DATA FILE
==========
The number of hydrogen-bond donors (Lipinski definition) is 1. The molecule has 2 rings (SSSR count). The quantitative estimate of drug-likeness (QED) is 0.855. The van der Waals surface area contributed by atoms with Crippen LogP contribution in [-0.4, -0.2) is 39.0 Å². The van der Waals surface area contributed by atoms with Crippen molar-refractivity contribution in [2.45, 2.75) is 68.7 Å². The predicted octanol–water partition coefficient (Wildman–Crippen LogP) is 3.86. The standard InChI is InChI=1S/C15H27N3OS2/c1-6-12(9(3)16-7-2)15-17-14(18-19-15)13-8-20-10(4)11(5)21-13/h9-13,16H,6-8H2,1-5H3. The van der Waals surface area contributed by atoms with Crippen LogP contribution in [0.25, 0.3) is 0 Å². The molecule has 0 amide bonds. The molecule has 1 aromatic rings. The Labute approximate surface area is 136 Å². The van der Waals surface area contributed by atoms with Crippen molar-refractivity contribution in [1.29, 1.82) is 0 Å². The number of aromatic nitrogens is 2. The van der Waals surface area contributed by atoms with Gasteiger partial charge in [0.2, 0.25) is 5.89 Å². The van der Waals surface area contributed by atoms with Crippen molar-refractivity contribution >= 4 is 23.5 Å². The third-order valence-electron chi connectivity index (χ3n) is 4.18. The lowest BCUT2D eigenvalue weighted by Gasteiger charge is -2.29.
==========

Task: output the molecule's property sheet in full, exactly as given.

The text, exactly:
The number of hydrogen-bond donors (Lipinski definition) is 1. The molecule has 2 rings (SSSR count). The quantitative estimate of drug-likeness (QED) is 0.855. The van der Waals surface area contributed by atoms with Crippen LogP contribution in [-0.4, -0.2) is 39.0 Å². The van der Waals surface area contributed by atoms with Crippen molar-refractivity contribution in [2.45, 2.75) is 68.7 Å². The predicted octanol–water partition coefficient (Wildman–Crippen LogP) is 3.86. The standard InChI is InChI=1S/C15H27N3OS2/c1-6-12(9(3)16-7-2)15-17-14(18-19-15)13-8-20-10(4)11(5)21-13/h9-13,16H,6-8H2,1-5H3. The van der Waals surface area contributed by atoms with Crippen LogP contribution in [0.25, 0.3) is 0 Å². The molecule has 0 amide bonds. The molecule has 1 aromatic rings. The Labute approximate surface area is 136 Å². The van der Waals surface area contributed by atoms with Crippen molar-refractivity contribution in [1.29, 1.82) is 0 Å². The number of aromatic nitrogens is 2. The van der Waals surface area contributed by atoms with Gasteiger partial charge in [0.2, 0.25) is 5.89 Å². The van der Waals surface area contributed by atoms with Crippen molar-refractivity contribution >= 4 is 23.5 Å². The third-order valence-electron chi connectivity index (χ3n) is 4.18. The lowest BCUT2D eigenvalue weighted by Gasteiger charge is -2.29.